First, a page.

National Basketball Association legend Earvin "Magic" Johnson testified to God's goodness during a virtual press conference on Apple TV's four-part documentary series on his life, "They Call Me Magic," which debuts today, April 22.
During the Apple TV press conference, Cleveland Reporter John Benson asked how did Magic Johnson's faith sustain him in the most challenging period of his life, which was being diagnosed with HIV. The former NBA President responded pointing to faith's essential role in his life.
"Faith was everything. I always lean on my faith. God has truly blessed me to come through a lot of challenges in my life. Especially when I think about HIV, always being there for me and helping me make the right decisions when I need to make tough decisions. Also, just blessed me with the best wife a man could have in Cookie and our children and grandchildren. So I lean on my faith all of the time. I will never stop doing that, loving the Lord, loving God. I just thank him every day for everything that he's blessed me with," Johnson said.
As per the Christian Headlines, Johnson revealed that his mother, Christine, was a great influence on his faith. Johnson admitted to being a mama's boy and loves his mother to death since she is everything to him out of being really close to her. He said Christine is "a woman of huge faith" who is "very involved in her church." His mother then raised him and his siblings the same way by being involved in the church. He said he and his siblings are involved in the church in different ways.
"She has always prayed for me and has always been there for me. She has influenced my life to give back. That's the reason I give back so much is because of my mother. And I love her for that," Johnson shared.
Johnson, who was raised as a Seventh-day Adventist, was diagnosed with HIV in 1991. Last November 7, Johnson celebrated three decades of being a living testimony against the deadly disease. The date also happened to coincide with his 30th year of retirement from professional basketball. He retired after announcing he was diagnosed with the disease. The 62-year-old former Los Angeles Lakers point guard thanked God in Twitter on the said occasion for the tremendous blessings given him.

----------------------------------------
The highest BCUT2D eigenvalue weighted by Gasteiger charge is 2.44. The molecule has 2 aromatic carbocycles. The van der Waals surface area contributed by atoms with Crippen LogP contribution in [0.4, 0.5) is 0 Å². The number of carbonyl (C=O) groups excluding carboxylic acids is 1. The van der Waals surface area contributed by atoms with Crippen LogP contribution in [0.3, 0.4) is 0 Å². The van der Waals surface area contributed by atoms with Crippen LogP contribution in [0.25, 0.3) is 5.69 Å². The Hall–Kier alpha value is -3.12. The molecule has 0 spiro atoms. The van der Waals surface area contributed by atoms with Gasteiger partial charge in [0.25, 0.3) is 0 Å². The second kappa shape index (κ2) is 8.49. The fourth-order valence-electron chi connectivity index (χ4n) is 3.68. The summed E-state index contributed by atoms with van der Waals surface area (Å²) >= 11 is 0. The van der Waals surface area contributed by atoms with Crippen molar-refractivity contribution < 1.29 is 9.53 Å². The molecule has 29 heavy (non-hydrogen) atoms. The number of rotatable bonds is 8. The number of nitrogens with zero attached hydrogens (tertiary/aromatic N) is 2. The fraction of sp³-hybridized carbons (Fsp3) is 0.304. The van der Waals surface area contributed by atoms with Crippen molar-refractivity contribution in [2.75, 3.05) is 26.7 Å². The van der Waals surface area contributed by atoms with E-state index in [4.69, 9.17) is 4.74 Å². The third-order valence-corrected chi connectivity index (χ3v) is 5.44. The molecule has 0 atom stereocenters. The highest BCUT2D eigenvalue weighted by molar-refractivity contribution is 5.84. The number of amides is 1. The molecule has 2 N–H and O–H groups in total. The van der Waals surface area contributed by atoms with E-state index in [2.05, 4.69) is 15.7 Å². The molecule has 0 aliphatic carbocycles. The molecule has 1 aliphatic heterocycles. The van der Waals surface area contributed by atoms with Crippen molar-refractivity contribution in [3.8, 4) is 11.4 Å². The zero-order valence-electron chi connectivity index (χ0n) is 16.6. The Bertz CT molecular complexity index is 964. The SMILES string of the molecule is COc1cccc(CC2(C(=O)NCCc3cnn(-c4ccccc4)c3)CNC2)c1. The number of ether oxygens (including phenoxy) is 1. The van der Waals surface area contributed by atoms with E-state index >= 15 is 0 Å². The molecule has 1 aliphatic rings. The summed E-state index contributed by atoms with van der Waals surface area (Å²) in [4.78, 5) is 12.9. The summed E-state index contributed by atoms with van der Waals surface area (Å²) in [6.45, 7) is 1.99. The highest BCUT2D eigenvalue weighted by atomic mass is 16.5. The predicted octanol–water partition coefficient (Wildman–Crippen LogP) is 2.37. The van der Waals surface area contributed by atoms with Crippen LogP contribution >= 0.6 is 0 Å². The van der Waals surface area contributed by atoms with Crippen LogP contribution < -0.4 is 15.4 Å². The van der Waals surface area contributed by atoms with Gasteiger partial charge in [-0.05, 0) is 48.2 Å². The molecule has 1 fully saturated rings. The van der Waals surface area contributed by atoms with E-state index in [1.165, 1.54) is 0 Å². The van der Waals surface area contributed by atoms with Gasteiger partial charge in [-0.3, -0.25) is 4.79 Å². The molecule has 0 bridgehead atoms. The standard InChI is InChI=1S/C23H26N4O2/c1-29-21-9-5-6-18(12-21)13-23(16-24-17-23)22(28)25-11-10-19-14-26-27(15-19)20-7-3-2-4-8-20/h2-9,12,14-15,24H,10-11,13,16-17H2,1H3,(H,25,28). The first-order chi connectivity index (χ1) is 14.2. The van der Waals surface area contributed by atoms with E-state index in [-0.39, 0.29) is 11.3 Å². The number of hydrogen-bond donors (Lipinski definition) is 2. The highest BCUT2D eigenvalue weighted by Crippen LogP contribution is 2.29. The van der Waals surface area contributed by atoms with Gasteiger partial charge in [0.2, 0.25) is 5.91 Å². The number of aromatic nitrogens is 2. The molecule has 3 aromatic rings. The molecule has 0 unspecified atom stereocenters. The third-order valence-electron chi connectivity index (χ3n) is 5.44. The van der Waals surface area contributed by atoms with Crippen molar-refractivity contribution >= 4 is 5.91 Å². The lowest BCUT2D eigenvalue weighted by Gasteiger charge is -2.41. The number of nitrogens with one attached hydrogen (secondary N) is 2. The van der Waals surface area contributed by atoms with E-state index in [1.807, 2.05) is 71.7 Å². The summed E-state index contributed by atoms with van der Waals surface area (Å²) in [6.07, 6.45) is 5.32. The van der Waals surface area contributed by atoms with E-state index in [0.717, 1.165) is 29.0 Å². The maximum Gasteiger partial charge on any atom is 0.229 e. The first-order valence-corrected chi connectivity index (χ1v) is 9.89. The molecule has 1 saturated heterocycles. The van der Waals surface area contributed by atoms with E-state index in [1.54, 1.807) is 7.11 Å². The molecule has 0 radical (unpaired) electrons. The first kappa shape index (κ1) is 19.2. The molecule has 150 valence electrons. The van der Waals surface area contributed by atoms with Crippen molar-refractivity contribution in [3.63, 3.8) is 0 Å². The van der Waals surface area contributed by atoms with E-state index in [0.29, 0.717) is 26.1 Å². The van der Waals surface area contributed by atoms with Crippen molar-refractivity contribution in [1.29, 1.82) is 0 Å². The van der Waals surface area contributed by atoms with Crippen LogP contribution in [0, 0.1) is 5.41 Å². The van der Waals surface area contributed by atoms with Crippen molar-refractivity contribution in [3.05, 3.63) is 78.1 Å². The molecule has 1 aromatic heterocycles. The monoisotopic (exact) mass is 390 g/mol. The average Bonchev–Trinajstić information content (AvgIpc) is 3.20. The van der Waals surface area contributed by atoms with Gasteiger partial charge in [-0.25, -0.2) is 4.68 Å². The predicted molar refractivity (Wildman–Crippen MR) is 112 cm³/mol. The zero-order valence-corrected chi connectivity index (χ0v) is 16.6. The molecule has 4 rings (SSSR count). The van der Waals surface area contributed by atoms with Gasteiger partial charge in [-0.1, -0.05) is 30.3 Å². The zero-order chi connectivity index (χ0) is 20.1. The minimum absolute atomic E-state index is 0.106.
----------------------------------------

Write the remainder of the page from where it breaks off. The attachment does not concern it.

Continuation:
Johnson's struggle with the dreaded disease has become a global inspiration for he transformed grief into victory. In fact, this is one of the highlights of "They Call Me Magic." The introduction to the documentary series said that Johnson shifted the global dialogue on HIV when he overcame its staggering odds.
Accordingly, the first part of the series focused on Johnson's journey from his hometown in Lansing, Michigan into being a global sports icon in the 1980s through his "dazzling style of play that forever changed the game of basketball." The series also presented how Johnson similarly changed the path taken by his predecessors who left the playing field when he shifted into a business titan. Johnson was said to revolutionize "the way corporate America does business in Black communities."
The documentary series, whose teaser trailer was unveiled last April 4, is a collaboration of renowned Director Rick Famuyiwa, editor Dirk Westervelt, and cinematographer Rachel Morrison. New Slate Ventures and XTR produced the docuseries for Apple in association with Delirio Films and H. Wood Media.
Last April 14, a premiere was held for the docuseries at the Regency Village Theatre in Los Angeles, California. The event was attended by former NBA stars like Kareem Abdul-Jabbar, Norm Nixon, and Dwyane Wade. Various celebrities also flocked to the event like Stevie Wonder, Samuel L. Jackson, LaTanya Richardson, David Arquette, Gabrielle Union, and Debbie Allen.